The Leviton EVB40-5PT Level 2 40-Amp Evr-Green Flush Mount Electric Vehicle Charging Station is an interesting option because it can support up to 9.6 kilowatts charge rate.  That’s important to those electric car owners whose car supports a 40 amp charge rate, such as the Gen2 Toyota RAV4 EV.  The AV TurboCord 240 Volt Plug-in EV Charger is much smaller than those two, because it’s designed specifically to be small/light enough to be carried all the time, while supporting a higher charging rate than 120 volt 12 amps.  It supports 240 volts 20 amps, making it less powerful than the other two, but still useful enough.

Once you’ve selected an EVSE, you need to adapt it to use a regular power plug so the EVSE can plug into regular power outlets.  This is where terms like NEMA 14-50 come in.

What did I mean by NEMA 14-50 etc?  The U.S. has a nonsensical system for 240 volt power outlets, with a dizzying array of plug formats.  NEMA 14-50 is a four pin plug/socket standard that supports 240 volts at up to 50 amps.  On my car, I use 14-50 as the common socket, and build adapters to convert from various power sockets to NEMA 14-50.

I see on the ShorePower site they support both 120 volt 20 amp and 240 volt 30 amps power outlets.  According to PlugShare’s listing of ShorePower sites, that means various plugs like NEMA 14-30 or the TT-30.

The first step is attaching a plug to the EVSE.  In the case of the AV TurboCord, that was already done for you, but for the others you must do it yourself.  The manufacturers mean for these EVSE’s to be bolted to the wall of your garage but as I said earlier, adding a plug to the EVSE means you can unplug it and take it with you.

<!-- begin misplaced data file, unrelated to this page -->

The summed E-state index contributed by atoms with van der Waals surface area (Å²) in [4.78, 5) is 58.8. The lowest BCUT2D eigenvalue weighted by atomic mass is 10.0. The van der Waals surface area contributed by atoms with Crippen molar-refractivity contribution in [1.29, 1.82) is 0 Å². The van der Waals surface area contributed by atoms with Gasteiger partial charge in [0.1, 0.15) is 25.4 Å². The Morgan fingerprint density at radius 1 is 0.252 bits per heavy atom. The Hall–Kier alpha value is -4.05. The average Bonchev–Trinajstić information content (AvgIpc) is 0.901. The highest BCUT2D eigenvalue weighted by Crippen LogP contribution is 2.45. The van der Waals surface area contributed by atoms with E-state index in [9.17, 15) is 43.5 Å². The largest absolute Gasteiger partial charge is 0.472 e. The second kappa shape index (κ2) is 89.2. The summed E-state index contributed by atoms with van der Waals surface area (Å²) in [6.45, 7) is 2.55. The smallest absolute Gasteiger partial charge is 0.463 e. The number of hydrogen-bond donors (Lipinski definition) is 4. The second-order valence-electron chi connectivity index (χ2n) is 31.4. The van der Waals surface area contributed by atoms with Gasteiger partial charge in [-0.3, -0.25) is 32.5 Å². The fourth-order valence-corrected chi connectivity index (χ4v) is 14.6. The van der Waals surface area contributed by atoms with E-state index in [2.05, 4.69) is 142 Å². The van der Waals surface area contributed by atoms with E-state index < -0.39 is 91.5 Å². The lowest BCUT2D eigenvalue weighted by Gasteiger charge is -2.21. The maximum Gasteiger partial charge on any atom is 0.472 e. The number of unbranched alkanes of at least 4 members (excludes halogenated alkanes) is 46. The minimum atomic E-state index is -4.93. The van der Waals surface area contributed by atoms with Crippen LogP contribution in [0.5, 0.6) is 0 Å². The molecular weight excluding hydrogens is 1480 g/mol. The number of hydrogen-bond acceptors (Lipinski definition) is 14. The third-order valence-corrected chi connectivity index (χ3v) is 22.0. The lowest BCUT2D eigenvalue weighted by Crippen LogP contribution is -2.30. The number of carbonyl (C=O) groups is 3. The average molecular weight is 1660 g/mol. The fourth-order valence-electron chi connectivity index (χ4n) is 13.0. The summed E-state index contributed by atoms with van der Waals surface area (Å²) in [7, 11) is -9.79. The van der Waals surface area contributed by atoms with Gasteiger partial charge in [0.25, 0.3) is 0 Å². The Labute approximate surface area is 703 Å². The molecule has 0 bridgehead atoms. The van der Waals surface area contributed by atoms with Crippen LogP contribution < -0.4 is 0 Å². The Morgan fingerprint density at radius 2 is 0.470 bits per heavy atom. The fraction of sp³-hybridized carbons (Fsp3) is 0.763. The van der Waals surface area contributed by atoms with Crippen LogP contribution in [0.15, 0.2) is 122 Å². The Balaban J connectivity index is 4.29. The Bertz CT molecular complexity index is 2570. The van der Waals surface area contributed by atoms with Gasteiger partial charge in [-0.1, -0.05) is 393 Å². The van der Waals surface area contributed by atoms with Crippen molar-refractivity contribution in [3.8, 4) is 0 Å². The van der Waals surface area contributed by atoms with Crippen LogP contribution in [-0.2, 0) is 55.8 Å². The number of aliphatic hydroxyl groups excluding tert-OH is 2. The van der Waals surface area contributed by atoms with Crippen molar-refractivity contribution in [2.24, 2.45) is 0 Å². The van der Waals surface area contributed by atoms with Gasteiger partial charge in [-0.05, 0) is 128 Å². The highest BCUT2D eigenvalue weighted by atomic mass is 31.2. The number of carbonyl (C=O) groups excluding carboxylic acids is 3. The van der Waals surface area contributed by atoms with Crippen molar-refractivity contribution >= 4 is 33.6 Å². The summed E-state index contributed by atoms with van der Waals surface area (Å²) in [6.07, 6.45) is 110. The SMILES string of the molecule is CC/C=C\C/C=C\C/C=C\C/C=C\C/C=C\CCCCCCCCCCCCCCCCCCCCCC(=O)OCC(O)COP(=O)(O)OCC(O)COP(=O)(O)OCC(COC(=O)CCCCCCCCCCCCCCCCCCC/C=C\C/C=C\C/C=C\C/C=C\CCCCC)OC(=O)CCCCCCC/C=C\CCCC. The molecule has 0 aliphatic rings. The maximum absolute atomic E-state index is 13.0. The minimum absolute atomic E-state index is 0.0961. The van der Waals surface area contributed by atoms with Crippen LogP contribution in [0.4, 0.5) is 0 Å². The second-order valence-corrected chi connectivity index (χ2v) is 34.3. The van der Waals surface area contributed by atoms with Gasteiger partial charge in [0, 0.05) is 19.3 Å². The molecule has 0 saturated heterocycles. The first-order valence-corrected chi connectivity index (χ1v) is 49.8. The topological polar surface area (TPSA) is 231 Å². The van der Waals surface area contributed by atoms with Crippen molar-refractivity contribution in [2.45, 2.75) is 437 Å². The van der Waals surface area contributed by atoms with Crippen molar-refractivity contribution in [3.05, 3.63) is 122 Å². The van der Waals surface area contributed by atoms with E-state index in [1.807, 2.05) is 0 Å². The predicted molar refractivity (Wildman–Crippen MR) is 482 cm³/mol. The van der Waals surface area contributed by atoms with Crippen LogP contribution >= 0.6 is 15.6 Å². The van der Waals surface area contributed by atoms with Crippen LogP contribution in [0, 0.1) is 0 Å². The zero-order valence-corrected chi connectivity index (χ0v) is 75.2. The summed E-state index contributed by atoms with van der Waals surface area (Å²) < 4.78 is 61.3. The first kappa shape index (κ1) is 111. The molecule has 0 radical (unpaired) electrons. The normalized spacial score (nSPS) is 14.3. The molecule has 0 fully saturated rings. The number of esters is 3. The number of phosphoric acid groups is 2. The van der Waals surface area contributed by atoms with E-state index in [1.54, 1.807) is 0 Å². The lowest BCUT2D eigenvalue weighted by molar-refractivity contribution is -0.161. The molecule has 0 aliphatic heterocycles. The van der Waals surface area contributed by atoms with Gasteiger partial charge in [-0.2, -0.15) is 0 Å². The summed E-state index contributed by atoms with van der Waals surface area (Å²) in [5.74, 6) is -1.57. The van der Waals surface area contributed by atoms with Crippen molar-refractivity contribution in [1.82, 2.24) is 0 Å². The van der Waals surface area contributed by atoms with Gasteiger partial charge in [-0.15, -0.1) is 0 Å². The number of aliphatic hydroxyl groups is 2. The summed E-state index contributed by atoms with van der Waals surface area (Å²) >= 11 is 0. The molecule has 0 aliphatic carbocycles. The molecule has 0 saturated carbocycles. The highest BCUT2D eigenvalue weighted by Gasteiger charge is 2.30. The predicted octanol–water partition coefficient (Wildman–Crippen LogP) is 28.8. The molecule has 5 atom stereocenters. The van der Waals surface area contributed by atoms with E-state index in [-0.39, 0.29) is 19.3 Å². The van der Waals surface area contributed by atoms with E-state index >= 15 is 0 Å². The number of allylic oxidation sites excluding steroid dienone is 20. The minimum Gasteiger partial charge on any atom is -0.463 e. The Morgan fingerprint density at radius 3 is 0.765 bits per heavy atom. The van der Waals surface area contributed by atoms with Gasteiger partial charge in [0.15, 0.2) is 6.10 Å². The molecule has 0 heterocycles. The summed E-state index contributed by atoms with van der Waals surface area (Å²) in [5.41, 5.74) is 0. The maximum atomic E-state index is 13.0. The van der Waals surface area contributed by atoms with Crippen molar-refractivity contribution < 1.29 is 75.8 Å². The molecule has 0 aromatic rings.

The EVSE’s have a power cord that ends without a plug.  You simply strip the insulation off, revealing either 3 or 4 bare wires.  You simply insert the bare wires into the power plug – making sure to do so in the correct order.  Usually it just requires an electricians wire stripping tool, and a screwdriver, to do the job.  Specific instructions will come with the EVSE and the power plug

What do you do once you have a 6+ kilowatt EVSE with a plug?

You learn how to make adapter cords, that’s what you do.  It’s not that hard and once you make the first one it’s pretty obvious how to go about it.  In fact, adding a power plug to your EVSE already showed you the required steps.

I’ve written, on VisForVoltage, a resource page about using extension cords and power adapters for recharging electric cars.  The page lists parts required to build the adapters, and in some cases you’ll be able to find prebuilt adapter cords.

Once you have a portablized EVSE and a few power adapter cords, your electric car will have much more freedom.  You’ll be able to drive up to “any” power outlet, and by selecting the correct adapter cord plug in and start charging.  Oh, and ask for permission first.

If all electric cars supported fast charging, we wouldn’t have to go through this effort.  We’d just pull up to the fast charging station, plug in, and be charged in a jiffy.  Unfortunately that isn’t the case, and instead we have to make do with guerrilla charging methods like this.

About David Herron

David Herron is a writer and software engineer living in Silicon Valley. He primarily writes about electric vehicles, clean energy systems, climate change, peak oil and related issues. When not writing he indulges in software projects and is sometimes employed as a software engineer. David has written for sites like PlugInCars and TorqueNews, and worked for companies like Sun Microsystems and Yahoo.

About David Herron

David Herron is a writer and software engineer living in Silicon Valley. He primarily writes about electric vehicles, clean energy systems, climate change, peak oil and related issues. When not writing he indulges in software projects and is sometimes employed as a software engineer. David has written for sites like PlugInCars and TorqueNews, and worked for companies like Sun Microsystems and Yahoo.